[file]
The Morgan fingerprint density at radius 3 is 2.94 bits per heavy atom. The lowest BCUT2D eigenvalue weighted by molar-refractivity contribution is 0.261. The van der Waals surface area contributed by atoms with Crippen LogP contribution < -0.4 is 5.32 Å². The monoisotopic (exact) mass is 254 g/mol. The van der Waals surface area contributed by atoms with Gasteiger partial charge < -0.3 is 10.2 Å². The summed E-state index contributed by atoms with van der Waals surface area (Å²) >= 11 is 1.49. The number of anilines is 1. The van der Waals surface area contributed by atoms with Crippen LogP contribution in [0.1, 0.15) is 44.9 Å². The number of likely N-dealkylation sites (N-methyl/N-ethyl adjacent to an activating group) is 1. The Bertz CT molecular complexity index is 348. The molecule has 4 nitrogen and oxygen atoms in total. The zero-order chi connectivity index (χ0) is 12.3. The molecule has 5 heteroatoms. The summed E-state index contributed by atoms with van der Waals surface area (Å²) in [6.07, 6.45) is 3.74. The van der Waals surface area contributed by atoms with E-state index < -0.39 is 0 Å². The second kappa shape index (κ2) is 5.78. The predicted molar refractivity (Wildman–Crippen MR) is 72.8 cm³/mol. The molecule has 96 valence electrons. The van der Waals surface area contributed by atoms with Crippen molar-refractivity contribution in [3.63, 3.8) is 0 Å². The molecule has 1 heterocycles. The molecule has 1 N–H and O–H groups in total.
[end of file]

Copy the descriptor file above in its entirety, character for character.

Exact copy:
The Morgan fingerprint density at radius 3 is 2.94 bits per heavy atom. The lowest BCUT2D eigenvalue weighted by molar-refractivity contribution is 0.261. The van der Waals surface area contributed by atoms with Crippen LogP contribution < -0.4 is 5.32 Å². The monoisotopic (exact) mass is 254 g/mol. The van der Waals surface area contributed by atoms with Gasteiger partial charge < -0.3 is 10.2 Å². The summed E-state index contributed by atoms with van der Waals surface area (Å²) >= 11 is 1.49. The number of anilines is 1. The van der Waals surface area contributed by atoms with Crippen LogP contribution in [0.1, 0.15) is 44.9 Å². The number of likely N-dealkylation sites (N-methyl/N-ethyl adjacent to an activating group) is 1. The Bertz CT molecular complexity index is 348. The molecule has 4 nitrogen and oxygen atoms in total. The zero-order chi connectivity index (χ0) is 12.3. The molecule has 5 heteroatoms. The summed E-state index contributed by atoms with van der Waals surface area (Å²) in [6.07, 6.45) is 3.74. The van der Waals surface area contributed by atoms with E-state index < -0.39 is 0 Å². The second kappa shape index (κ2) is 5.78. The predicted molar refractivity (Wildman–Crippen MR) is 72.8 cm³/mol. The molecule has 96 valence electrons. The van der Waals surface area contributed by atoms with Crippen molar-refractivity contribution in [3.63, 3.8) is 0 Å². The molecule has 1 heterocycles. The molecule has 1 N–H and O–H groups in total.